By Andrew Cawthorne and Alexandra Ulmer
CARACAS (Reuters) - President Nicolas Maduro's adversaries launched a two-day national strike on Wednesday in a final push to pressure him into abandoning a weekend election for a super-congress they say will institutionalize autocracy in Venezuela.
Millions participated in a 24-hour shutdown last week, leaving businesses closed, families behind doors, and streets barricaded or empty across swathes of Venezuela.
From dawn on Wednesday, neighbors gathered in some parts of Caracas to block roads with rubbish, stones and tape, while corner cafes remained shut. There was still, however, a trickle of people on their way to work.
"We need to paralyze the whole country," said Flor Lanz, 68, standing with a group of women blocking the entrance to a freeway in east Caracas with rope and iron sheets.
"I'm staying here for 48 hours. It's the only way to show we are not with Maduro. They are few, but they have the weapons and the money," added decorator Cletsi Xavier, 45, beside her.
The opposition, which has majority support after years in the shadow of the Socialist Party during the rule of Maduro's predecessor Hugo Chavez, says Maduro's planned Constituent Assembly is a farce designed purely to keep him in power.
The 54-year-old president, who calls himself "the son of Chavez" and flag bearer of his "21st century socialism" project, insists Sunday's vote will go ahead despite intense pressure at home and abroad including a threat of U.S. economic sanctions.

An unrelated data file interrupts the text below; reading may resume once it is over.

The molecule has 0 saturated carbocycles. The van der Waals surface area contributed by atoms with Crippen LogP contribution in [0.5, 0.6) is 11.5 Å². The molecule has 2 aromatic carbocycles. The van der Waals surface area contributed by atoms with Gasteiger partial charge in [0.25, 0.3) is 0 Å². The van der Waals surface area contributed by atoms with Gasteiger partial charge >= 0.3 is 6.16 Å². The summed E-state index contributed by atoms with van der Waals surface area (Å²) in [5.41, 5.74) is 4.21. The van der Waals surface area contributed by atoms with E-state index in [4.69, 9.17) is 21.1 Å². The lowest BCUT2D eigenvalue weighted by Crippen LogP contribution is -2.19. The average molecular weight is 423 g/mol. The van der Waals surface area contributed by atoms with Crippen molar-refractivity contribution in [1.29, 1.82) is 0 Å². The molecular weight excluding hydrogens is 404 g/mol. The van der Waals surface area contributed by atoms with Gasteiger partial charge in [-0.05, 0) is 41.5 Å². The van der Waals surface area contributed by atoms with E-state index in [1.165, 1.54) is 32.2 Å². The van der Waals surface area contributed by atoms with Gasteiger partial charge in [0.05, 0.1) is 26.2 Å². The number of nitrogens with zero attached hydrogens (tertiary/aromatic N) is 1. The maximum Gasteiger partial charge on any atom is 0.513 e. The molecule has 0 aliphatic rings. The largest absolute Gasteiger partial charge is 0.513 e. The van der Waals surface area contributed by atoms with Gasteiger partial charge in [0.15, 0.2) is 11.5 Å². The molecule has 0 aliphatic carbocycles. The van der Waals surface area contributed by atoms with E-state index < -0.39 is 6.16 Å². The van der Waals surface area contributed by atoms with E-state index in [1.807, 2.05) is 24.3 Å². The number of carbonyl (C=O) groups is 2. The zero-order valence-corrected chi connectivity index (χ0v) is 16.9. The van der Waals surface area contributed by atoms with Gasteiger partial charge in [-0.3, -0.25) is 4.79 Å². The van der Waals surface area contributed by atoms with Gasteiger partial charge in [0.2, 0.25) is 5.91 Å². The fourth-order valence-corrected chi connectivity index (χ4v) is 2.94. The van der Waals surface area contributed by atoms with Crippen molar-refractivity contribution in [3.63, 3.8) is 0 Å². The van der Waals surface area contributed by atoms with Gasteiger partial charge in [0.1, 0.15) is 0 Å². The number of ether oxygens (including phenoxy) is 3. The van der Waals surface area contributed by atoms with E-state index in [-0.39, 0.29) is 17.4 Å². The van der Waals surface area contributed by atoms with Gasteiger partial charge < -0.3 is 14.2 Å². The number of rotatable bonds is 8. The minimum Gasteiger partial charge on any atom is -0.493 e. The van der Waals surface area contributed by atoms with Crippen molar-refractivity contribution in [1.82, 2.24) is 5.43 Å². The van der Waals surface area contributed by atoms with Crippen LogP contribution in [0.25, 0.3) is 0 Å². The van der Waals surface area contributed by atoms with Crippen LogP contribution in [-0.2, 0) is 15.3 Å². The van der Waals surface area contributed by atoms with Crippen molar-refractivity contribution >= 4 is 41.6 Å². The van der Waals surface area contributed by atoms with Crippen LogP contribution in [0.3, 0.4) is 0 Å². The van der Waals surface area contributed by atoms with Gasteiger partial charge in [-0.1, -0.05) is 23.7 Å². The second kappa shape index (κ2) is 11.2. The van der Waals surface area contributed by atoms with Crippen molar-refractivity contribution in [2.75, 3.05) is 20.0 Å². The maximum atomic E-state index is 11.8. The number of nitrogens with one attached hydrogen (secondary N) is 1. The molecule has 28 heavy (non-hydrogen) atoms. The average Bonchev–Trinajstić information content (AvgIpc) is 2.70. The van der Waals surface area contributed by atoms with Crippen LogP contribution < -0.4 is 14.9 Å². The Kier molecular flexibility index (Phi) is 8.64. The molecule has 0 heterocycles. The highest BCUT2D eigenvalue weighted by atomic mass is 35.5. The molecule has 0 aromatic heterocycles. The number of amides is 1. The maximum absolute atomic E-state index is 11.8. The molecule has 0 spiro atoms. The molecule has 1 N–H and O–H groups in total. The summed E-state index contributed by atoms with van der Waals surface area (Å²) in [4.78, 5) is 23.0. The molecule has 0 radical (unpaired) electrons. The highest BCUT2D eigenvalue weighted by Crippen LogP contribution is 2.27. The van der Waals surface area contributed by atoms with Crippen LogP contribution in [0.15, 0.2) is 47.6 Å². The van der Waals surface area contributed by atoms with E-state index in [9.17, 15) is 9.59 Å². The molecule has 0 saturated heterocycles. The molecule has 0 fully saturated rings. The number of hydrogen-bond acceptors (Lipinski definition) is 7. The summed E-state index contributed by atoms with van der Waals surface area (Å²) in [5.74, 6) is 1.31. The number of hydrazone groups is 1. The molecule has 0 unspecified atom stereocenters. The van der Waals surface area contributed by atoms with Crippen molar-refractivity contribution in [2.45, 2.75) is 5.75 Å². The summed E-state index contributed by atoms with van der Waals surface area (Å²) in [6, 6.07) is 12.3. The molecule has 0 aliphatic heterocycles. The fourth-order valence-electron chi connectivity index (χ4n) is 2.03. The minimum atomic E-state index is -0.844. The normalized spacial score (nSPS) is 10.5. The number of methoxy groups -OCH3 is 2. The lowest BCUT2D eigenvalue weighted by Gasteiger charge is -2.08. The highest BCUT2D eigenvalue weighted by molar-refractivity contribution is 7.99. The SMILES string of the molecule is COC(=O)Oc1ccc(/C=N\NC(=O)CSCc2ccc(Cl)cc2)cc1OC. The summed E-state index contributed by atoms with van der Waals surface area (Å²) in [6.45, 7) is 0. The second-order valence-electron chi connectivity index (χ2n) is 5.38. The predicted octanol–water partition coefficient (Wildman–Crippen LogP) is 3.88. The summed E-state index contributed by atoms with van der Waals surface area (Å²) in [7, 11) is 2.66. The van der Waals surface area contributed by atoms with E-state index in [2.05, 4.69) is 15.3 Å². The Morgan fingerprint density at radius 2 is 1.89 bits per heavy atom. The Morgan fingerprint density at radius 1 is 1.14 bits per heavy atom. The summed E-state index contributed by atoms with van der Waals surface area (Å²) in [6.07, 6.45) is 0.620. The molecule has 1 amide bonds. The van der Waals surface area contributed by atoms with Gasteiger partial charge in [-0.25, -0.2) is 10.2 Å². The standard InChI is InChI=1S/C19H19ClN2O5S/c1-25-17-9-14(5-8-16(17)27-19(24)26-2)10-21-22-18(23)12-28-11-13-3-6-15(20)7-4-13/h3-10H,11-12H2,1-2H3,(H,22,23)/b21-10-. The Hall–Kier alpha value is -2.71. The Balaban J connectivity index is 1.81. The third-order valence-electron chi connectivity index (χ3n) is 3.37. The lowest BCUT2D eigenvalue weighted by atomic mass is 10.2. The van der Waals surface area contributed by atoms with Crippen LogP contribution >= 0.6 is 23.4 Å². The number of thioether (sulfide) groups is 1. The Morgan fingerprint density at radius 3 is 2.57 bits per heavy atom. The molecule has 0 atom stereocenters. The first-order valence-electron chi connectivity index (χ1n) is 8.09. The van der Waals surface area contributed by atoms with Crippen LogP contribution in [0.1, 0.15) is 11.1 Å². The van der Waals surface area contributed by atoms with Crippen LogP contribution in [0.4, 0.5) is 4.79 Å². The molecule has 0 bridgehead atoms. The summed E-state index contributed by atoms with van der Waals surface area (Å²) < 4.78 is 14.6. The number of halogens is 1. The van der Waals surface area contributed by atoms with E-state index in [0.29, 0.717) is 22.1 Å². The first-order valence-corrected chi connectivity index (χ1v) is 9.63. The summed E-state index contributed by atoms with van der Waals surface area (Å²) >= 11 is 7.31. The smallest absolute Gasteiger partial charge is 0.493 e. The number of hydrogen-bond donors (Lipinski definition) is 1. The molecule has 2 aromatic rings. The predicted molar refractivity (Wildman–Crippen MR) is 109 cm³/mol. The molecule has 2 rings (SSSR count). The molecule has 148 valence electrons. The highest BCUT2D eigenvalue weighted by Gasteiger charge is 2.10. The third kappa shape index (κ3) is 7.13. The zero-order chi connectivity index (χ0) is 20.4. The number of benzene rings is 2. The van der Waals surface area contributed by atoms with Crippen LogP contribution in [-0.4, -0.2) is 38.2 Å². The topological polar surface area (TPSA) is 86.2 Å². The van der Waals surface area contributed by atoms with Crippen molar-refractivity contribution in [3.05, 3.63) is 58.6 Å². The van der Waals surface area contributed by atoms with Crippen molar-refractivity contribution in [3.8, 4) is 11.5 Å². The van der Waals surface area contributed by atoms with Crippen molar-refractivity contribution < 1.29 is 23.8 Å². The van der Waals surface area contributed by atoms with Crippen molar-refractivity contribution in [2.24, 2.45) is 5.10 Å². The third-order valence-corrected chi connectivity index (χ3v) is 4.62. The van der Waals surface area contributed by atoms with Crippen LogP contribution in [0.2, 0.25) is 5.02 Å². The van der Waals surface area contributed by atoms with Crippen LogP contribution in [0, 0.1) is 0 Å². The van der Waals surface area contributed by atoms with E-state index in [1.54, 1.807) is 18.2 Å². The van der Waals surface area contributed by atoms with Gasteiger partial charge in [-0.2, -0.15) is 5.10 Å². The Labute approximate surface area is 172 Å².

Maduro says the election for the 545-seat assembly, which will have power to rewrite the national constitution and override the current opposition-led legislature, is designed to put power in the hands or ordinary people.
"We are going to decide between war and peace, the future or the past, the sovereign power of the people or the imperialist, oligarchical coup," he told supporters late on Tuesday of the vote, which the opposition is boycotting.
OIL SECTOR UNAFFECTED
State enterprises, including oil company PDVSA that accounts for 95 percent of Venezuela's export income, were staying open on Wednesday. Public employees - who number 2.8 million in total - had strict orders not to skip work and to vote on Sunday.
Many Venezuelans, regardless of their political view, were fretting about the impact of further disruptions on their wallets - and stomachs. The OPEC nation is immersed in a brutal economic crisis, with shortages of basic foods and medicines.
"For me it's a normal day. If I don't work, I don't eat. Who can risk their work in moments like this?" said Elio Jimenez, 40, who works at an oil refinery in the Paraguana peninsula.
Five people died during last week's strike as National Guard troops seeking to dismantle blockades fired tear gas and rubber bullets at masked youths hurling stones and Molotov cocktails.
That took to over 100 the number killed since protests against Maduro began in early April.
There has been less enthusiasm for the strike calls in rural zones and working-class neighborhoods of Caracas where the ruling "Chavismo" movement has traditionally had its power base.
"I'm out all day every day trying to find work or waiting in line for food," said casual builder Juan Manuel Fernandez, 58, who lives on a hilltop slum in Caracas with six dependents and relies on scarce, state-subsidized products for meals.
"So for me and my family, a strike means going hungry, so how can I be happy with that?" Fernandez added, saying Maduro should abandon the "crazy" Constituent Assembly but the opposition should avoid causing extra hardship for the poor.
Venezuela's best-known detained political leader, Leopoldo Lopez, issued a video overnight urging people to keep up protests. Lopez taped his 15-minute message from home in Caracas after recently being granted house arrest.
(Additional reporting by Diego Ore and Fabian Cambero; Editing by Phil Berlowitz and W Simon)